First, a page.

Chris Paul: Rising Star Looks to London
Courtesy of Teamusa.org - Feb. 2, 2009
Veteran NBA star Jason Kidd started all eight games of the Beijing 2008 Olympic Games at the point guard position for USA Basketball, but it was clear to many that the heir apparent at the position is New Orleans Hornets' rising star Chris Paul.
The 6-foot guard out of Wake Forest averaged 22 minutes off the bench per game for coach Mike Krzyzewski. Over the course of the USA's eight games in Beijing, Paul led the team with a total of 33 assists compared to just nine turnovers. He was second on the team in steals to LeBron James with 18. He shot 50 percent from the field and made 91 percent of his free throws, including a 9-for-10 performance at the line in the gold medal game.
Despite everything he has already achieved in his basketball career from college to the NBA, Paul puts winning the gold medal at the top of his list.
'That's the best basketball team I've ever played on in my entire life,' Paul said. 'It was a huge honor to be a part of it.'
After winning the bronze medal at the Athens 2004 Olympic Games, the 2008 team came in with some fresh blood on the roster and strong leadership. One of those leaders was Krzyzewski, a coaching legend at Duke.
Having played against each other in the Atlantic Coast Conference, Paul and Krzyzewski were no strangers when the two signed on to play and coach for Team USA.
'Coach K is a winner,' Paul said. 'Regardless of what anybody tries to say about him, he's a proven winner and [a] guy I really enjoy playing for.'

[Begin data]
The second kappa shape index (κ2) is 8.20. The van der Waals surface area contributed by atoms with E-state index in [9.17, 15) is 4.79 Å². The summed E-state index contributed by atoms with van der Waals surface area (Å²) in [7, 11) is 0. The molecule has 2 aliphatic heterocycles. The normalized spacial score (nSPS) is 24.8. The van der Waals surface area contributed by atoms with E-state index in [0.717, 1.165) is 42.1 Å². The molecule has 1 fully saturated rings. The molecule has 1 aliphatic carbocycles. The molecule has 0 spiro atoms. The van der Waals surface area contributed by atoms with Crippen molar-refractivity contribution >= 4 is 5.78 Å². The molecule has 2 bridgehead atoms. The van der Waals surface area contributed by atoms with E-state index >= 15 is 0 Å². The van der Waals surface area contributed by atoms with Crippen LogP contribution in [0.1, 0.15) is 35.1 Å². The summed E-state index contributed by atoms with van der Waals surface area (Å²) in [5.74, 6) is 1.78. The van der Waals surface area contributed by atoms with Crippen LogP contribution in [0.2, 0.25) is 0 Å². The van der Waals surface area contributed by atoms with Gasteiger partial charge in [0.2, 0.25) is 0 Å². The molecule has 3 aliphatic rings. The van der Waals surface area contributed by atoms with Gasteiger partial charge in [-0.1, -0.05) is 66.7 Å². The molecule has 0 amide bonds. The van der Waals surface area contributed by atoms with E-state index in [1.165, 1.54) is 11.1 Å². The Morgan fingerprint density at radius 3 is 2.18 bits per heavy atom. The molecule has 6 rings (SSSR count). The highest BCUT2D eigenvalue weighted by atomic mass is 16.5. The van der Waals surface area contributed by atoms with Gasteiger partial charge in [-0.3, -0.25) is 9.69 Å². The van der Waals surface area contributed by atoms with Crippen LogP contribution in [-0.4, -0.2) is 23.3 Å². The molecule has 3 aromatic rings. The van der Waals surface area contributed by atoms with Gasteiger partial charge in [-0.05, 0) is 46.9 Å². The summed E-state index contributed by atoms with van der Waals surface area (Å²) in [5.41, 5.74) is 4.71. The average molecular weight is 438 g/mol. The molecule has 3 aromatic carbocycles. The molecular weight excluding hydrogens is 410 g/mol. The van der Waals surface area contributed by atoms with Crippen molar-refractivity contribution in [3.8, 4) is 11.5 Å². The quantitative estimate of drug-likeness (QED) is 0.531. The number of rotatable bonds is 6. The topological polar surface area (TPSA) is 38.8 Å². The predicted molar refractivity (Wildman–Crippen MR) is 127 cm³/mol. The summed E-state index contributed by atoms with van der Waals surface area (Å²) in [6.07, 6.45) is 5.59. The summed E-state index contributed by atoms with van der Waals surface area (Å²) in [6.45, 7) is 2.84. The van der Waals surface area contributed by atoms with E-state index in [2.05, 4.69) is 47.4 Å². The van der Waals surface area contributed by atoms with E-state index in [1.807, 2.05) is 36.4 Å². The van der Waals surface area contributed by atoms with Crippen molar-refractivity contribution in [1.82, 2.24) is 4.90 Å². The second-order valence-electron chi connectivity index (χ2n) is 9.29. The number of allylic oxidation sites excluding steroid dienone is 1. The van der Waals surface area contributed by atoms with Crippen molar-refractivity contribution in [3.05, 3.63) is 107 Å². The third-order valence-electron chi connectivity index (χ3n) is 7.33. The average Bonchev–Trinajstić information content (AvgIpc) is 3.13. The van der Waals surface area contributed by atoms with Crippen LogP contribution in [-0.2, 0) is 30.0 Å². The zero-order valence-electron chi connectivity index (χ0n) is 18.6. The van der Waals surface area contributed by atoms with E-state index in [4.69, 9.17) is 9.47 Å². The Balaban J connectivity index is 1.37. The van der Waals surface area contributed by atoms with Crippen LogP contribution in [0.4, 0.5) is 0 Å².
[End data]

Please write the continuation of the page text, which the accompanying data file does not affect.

Paul is quick to point out, however, that fans shouldn't take a gold medal for the USA for granted.
'I think a lot of times people expect the U.S. team to go out and win every game by 40 points like the old Dream Team did,' Paul said. 'But the rest of the world has really caught up in the sport. It was a huge achievement for us to win gold being that the competition was so great.'
Since being drafted fourth overall in the 2005 NBA draft, Paul made an immediate impact with the Hornets. He averaged 16.1 points and 7.8 assists on his way to being named NBA Rookie of the Year.
His numbers only have gone up from there. During the 2007-08 season, Paul averaged a double-double with 21.1 points and 11.6 assists per contest as he led the Hornets to their best record in franchise history at 56-26.
His offensive numbers this year are almost identical to last year's, and he recently was rewarded by being named a starter at guard for the Western Conference All-Stars. His impact isn't felt only on the offensive end of the floor either. Earlier this season, Paul broke Alvin Robertson's 22-year-old NBA record by recording at least one steal in 106 straight games.
Paul's ability to contribute on both ends of the floor from the all-important point guard position was one of the big reasons why the USA was able to strike gold in 2008.
As one of the younger players on the USA Basketball team, Paul cherished the opportunity to play alongside some of the best players in the world while playing for one of the most respected coaches.
'A lot of the guys on the team I already knew on a personal basis, but someone like Kobe Bryant, we played against each other over the past three years but we never knew each other that well,' Paul said. 'We got to know each other and now his family sends me Christmas cards.'
When May rolls around, Paul and Bryant could very well be battling each other for a spot in the NBA finals. Bryant and the Lakers currently have a firm grasp on the top spot in the Western Conference, but Paul and the Hornets are fighting the Portland Trail Blazers for the conference's fourth-best record.
No matter what happens during the NBA season, one thing is for sure: Paul wants to continue playing for Team USA.
Kidd, now 35 years old, is likely to pass the torch of starting point guard for the USA off by the 2012 London Olympics. When he does, the next generation of players will be there to take over.
Paul plans on stepping up and accepting that challenge.
'I definitely want to be a part of 2012 in London,' Paul said.